How to plant Dahlias and care for them through the season.
Growing Dahlias for fun and prizes!
Other than an important place
in perennial borders and beds, dahlias have a definite
place of their own ... grown In gardens by themselves,
carefully staked, fed, watered, and disbudded with extreme
care, they will produce relatively few flowers of overwhelming
size and perfection. They have become known as the Man's
Today's dahlias offer a vast
range of forms and colors with dense masses of dark
green foliage that can give a striking yet harmonious
garden picture. Today they are grown primarily from
the planting of tuberous root sections. However, they
can be grown from either seeds or cuttings. Seed produced
plants will not breed true, but this gives the gardener
a chance to develop his own hybrids.
CHOOSING SOIL AND LOCATION: Fertile,
well-drained soil located in a sunny place is most ideal.
Heavy clay and tight soils should be loosened with sand
and humus material. Moisture and plant food retaining
qualities can be given to sandy soils by adding humus.
A liberal feeding of fertilizer scattered over the ground
and spaded into the soil sometime before planting time
will increase the general fertility level, thus assuring
better plant growth and perfection in bloom.
PLANTING: Dahlia tubers should
not be planted until danger of frost is past. In most
sections of the country, late May and early June are
preferred planting dates. Space planting so plants will
not be closer than 36 inches. Dig planting hole at least
18 inches deep. If soil tends to be soggy during wet
seasons, put some small pebbles in the bottom of the
hole to facilitate drainage. Mix 1 rounded tablespoonful
of fertilizer with the soil left in the lower 10 to
12 inches of the hole. Add loose soil to bring depth
level to about 8 inches for setting the tuber. Place
tuber firmly in the loose soil with the eye upward.
A 5 to 6 -foot stake should be placed to the side of
the tuber before it is covered. This will eliminate
the danger of injury to the tuber and root system by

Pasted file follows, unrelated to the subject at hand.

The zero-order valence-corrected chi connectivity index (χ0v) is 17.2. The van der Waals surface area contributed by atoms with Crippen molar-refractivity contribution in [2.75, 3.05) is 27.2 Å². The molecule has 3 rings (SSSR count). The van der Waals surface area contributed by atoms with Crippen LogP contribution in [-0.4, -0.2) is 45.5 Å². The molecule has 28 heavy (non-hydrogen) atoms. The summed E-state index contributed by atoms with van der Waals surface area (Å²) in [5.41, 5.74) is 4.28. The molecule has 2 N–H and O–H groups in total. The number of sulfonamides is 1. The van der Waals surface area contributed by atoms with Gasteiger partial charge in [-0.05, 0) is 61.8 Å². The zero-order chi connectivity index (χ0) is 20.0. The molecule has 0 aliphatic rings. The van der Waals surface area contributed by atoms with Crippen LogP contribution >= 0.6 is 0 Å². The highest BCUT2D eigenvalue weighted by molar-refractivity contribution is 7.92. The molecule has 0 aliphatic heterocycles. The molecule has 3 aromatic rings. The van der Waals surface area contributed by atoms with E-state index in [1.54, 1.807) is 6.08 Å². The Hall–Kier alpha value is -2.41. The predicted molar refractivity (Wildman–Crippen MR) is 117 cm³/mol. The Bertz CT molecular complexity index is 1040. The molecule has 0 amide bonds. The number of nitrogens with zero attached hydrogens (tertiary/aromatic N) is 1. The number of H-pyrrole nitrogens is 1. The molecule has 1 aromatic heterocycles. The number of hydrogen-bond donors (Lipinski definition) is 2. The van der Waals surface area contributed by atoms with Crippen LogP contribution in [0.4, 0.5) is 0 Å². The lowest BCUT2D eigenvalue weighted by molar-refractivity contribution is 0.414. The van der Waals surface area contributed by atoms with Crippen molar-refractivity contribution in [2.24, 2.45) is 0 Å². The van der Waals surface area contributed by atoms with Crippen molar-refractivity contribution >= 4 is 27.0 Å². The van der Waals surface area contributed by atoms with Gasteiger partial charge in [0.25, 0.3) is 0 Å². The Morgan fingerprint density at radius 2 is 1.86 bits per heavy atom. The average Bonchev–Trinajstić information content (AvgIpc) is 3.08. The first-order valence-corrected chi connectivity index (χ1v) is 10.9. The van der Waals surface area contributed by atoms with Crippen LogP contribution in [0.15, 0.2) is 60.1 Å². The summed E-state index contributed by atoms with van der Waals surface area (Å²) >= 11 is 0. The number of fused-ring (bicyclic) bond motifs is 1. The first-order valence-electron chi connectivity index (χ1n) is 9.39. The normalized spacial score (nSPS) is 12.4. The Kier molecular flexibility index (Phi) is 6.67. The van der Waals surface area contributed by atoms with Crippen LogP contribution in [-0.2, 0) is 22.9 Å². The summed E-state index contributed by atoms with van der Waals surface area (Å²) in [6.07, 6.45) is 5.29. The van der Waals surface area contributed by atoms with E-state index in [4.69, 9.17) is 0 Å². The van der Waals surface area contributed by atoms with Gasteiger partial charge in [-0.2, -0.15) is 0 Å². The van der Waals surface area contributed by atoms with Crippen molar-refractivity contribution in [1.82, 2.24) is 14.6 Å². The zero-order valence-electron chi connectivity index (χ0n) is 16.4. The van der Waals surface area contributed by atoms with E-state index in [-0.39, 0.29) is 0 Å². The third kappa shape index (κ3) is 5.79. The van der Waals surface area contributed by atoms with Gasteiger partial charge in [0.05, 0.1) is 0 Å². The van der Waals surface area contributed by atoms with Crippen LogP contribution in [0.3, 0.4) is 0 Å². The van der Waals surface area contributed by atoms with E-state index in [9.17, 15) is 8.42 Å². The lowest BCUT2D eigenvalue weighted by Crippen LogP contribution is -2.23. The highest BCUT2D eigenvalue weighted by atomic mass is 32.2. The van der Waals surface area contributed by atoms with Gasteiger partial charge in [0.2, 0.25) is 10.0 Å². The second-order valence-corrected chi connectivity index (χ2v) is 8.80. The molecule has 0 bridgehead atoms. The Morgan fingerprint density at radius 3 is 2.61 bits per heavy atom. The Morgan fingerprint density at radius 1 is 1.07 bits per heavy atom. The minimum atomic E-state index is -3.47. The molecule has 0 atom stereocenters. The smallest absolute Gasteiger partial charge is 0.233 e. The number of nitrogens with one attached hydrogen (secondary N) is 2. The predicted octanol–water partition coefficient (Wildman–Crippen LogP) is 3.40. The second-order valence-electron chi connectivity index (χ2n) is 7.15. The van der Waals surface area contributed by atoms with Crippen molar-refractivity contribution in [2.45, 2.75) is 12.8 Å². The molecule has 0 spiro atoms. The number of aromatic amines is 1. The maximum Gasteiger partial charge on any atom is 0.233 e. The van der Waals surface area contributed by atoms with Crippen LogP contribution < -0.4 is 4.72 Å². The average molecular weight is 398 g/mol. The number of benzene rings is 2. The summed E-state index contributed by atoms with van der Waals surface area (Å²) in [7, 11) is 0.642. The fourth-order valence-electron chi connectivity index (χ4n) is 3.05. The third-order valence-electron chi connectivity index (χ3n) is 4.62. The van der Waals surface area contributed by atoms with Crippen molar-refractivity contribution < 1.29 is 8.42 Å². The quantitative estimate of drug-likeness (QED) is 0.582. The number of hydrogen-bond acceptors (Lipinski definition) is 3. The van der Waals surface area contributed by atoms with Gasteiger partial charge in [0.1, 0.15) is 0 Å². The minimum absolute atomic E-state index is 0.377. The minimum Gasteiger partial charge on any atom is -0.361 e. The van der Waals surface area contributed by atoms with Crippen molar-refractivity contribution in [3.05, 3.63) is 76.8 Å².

staking when the roots are covered and will also serve
as a planting marker.
GROWING CARE: After plant has developed
several sets of leaves, pinch off top to make a strong
bushy plant. When about 12 inches high, feed each plant
one rounded tablespoonful of fertilizer, working it
into the soil while cultivating. Tie the plant loosely
to the stake with raffia, a band of cloth, or prepared
plant ties when it is about 2 feet tall: Regular and
frequent cultivation, stirring the top 4 or 5 inches
of soil is very important. Cultivate weekly, or as soon
as the soil is workable after each rain, from sprouting
time until blooming starts. Before blooming, water only
when the soil is very dry and then do a thorough job
of soaking to a depth of 6 to 8 inches. Avoid light
and frequent sprinklings during the growing stage.
DISBUDDING: If large blooms are
to be produced, disbudding is necessary. Buds form in
clusters of three. As soon as they can be seen, break
off the two side buds, leaving the center bud. When
the center bud develops a stem about 6 inches long,
other buds will appear at the base of the leaves on
the same branch. These are leaf buds and, if allowed
to develop, they will produce a small bushy effect and
imperfect flowers. Only one terminal bud should be left
on each branch if large perfect flowers and long sterns
are wanted. Plants should be gone over about once a
week during the growing season with the object of disbudding.
FEEDING: To produce the best growth
and beauty,, feeding is necessary. The plants should
be fed 1 rounded tablespoonful of Fertilizer per plant
when about 12 inches tall (6 weeks old). The plant food
may be applied either in a shallow trench made some
8 to 10 inches from and around the plant and then watered
in or applied around the plant on the sur-face and scratched
in with a hoe or rake. In any case do not get plant
food on the plant stalk. Feedings should be made at
this same rate every 6 weeks until the buds appear and
thereafter feed every 3 weeks. Fertilizer Complete Plant
Food gives dahlias complete nourishment, supplying them
with all the nutrients needed from the soil for good
growth and large colorful blooms.
INSECT CONTROL: A dahlia garden
can be quickly ruined by insect pests. Here is a place
where preventively protection is very worth while. Regular
weekly use of chemicals, which gives control of chewing
insects, sucking insects, and many fungus diseases,
will stop most insect and disease dam-age before it
starts. , Even if the plants appear clean and healthy,
this program is advisable. Each fall after the stalks
have died, all plant residue should be cleaned up and
destroyed to prevent the wintering over of boring and
other insects in plant tissues. Aphids, Red Spiders
(mites), Leafhopper-, Japanese Beetles, Thrips, and
Corn Borers are the most common dahlia pests.
OTHER SUGGESTIONS: Mulching with
straw or lawn clippings when blooming starts will conserve
moisture, eliminate cultivation, and protect shallow
feeding roots. Water frequently during the blooming
season. Cut blooms early in the morning or late in evening
when covered with dew, with a long slanting cut. Place
in cold water and put in basement for 3 or 4 hours before
taking into room temperature. Dig roots carefully after
killing frost. Leave soil attached and put in dry place
for 1 or 2 weeks. Store in dry sand for the winter.
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